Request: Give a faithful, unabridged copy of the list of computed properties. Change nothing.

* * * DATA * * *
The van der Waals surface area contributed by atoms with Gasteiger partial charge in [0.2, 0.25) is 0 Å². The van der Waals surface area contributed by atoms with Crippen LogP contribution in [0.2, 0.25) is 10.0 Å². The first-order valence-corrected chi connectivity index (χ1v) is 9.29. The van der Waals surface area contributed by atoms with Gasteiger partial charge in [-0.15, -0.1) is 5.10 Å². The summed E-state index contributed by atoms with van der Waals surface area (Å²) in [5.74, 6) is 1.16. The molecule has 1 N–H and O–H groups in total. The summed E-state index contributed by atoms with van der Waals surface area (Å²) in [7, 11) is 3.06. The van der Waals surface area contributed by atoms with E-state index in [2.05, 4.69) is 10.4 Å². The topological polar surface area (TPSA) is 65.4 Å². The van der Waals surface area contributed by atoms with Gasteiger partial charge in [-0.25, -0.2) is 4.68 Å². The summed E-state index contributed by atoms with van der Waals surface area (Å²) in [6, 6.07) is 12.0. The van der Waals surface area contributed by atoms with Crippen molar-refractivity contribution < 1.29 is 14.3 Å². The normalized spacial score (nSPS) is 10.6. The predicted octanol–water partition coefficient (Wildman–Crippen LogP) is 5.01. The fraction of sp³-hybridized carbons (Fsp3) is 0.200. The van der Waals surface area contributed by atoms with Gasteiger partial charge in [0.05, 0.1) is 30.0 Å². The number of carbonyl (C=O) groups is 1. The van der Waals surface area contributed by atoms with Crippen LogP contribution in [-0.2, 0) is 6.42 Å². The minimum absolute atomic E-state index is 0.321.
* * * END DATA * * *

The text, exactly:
The van der Waals surface area contributed by atoms with Gasteiger partial charge in [0.2, 0.25) is 0 Å². The van der Waals surface area contributed by atoms with Crippen LogP contribution in [0.2, 0.25) is 10.0 Å². The first-order valence-corrected chi connectivity index (χ1v) is 9.29. The van der Waals surface area contributed by atoms with Gasteiger partial charge in [-0.15, -0.1) is 5.10 Å². The summed E-state index contributed by atoms with van der Waals surface area (Å²) in [5.74, 6) is 1.16. The molecule has 1 N–H and O–H groups in total. The summed E-state index contributed by atoms with van der Waals surface area (Å²) in [7, 11) is 3.06. The van der Waals surface area contributed by atoms with E-state index in [2.05, 4.69) is 10.4 Å². The topological polar surface area (TPSA) is 65.4 Å². The van der Waals surface area contributed by atoms with Gasteiger partial charge in [-0.25, -0.2) is 4.68 Å². The summed E-state index contributed by atoms with van der Waals surface area (Å²) in [6, 6.07) is 12.0. The van der Waals surface area contributed by atoms with Crippen molar-refractivity contribution < 1.29 is 14.3 Å². The normalized spacial score (nSPS) is 10.6. The predicted octanol–water partition coefficient (Wildman–Crippen LogP) is 5.01. The fraction of sp³-hybridized carbons (Fsp3) is 0.200. The van der Waals surface area contributed by atoms with Gasteiger partial charge in [0.05, 0.1) is 30.0 Å². The number of carbonyl (C=O) groups is 1. The van der Waals surface area contributed by atoms with Crippen LogP contribution in [-0.2, 0) is 6.42 Å². The minimum absolute atomic E-state index is 0.321.